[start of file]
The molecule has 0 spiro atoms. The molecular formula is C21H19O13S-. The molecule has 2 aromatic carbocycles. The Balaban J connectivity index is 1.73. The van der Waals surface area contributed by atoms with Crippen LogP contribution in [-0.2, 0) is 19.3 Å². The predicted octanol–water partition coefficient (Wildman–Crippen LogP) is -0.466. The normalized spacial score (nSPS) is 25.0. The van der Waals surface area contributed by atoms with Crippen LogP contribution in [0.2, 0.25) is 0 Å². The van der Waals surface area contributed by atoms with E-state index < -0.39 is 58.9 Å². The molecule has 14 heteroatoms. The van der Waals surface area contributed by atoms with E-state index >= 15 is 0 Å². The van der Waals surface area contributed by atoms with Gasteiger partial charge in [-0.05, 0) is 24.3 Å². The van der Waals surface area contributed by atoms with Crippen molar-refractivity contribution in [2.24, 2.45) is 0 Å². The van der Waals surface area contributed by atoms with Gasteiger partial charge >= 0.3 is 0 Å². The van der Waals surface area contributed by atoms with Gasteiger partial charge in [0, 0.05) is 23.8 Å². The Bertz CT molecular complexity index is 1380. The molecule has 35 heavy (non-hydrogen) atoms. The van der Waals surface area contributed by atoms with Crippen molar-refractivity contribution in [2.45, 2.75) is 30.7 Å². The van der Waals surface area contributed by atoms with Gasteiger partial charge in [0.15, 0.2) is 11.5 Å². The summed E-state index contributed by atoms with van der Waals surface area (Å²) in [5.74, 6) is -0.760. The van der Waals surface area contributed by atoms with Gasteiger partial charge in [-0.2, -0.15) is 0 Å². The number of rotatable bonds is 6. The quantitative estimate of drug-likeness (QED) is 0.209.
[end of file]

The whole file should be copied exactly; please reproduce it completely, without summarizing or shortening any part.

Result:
The molecule has 0 spiro atoms. The molecular formula is C21H19O13S-. The molecule has 2 aromatic carbocycles. The Balaban J connectivity index is 1.73. The van der Waals surface area contributed by atoms with Crippen LogP contribution in [-0.2, 0) is 19.3 Å². The predicted octanol–water partition coefficient (Wildman–Crippen LogP) is -0.466. The normalized spacial score (nSPS) is 25.0. The van der Waals surface area contributed by atoms with Crippen LogP contribution in [0.2, 0.25) is 0 Å². The van der Waals surface area contributed by atoms with E-state index < -0.39 is 58.9 Å². The molecule has 14 heteroatoms. The van der Waals surface area contributed by atoms with E-state index >= 15 is 0 Å². The van der Waals surface area contributed by atoms with Gasteiger partial charge in [-0.05, 0) is 24.3 Å². The van der Waals surface area contributed by atoms with Crippen molar-refractivity contribution in [2.24, 2.45) is 0 Å². The van der Waals surface area contributed by atoms with Gasteiger partial charge >= 0.3 is 0 Å². The van der Waals surface area contributed by atoms with Gasteiger partial charge in [0, 0.05) is 23.8 Å². The Bertz CT molecular complexity index is 1380. The molecule has 35 heavy (non-hydrogen) atoms. The van der Waals surface area contributed by atoms with Crippen molar-refractivity contribution in [2.45, 2.75) is 30.7 Å². The van der Waals surface area contributed by atoms with Gasteiger partial charge in [0.15, 0.2) is 11.5 Å². The summed E-state index contributed by atoms with van der Waals surface area (Å²) in [5.74, 6) is -0.760. The van der Waals surface area contributed by atoms with Gasteiger partial charge in [-0.2, -0.15) is 0 Å². The number of rotatable bonds is 6. The quantitative estimate of drug-likeness (QED) is 0.209.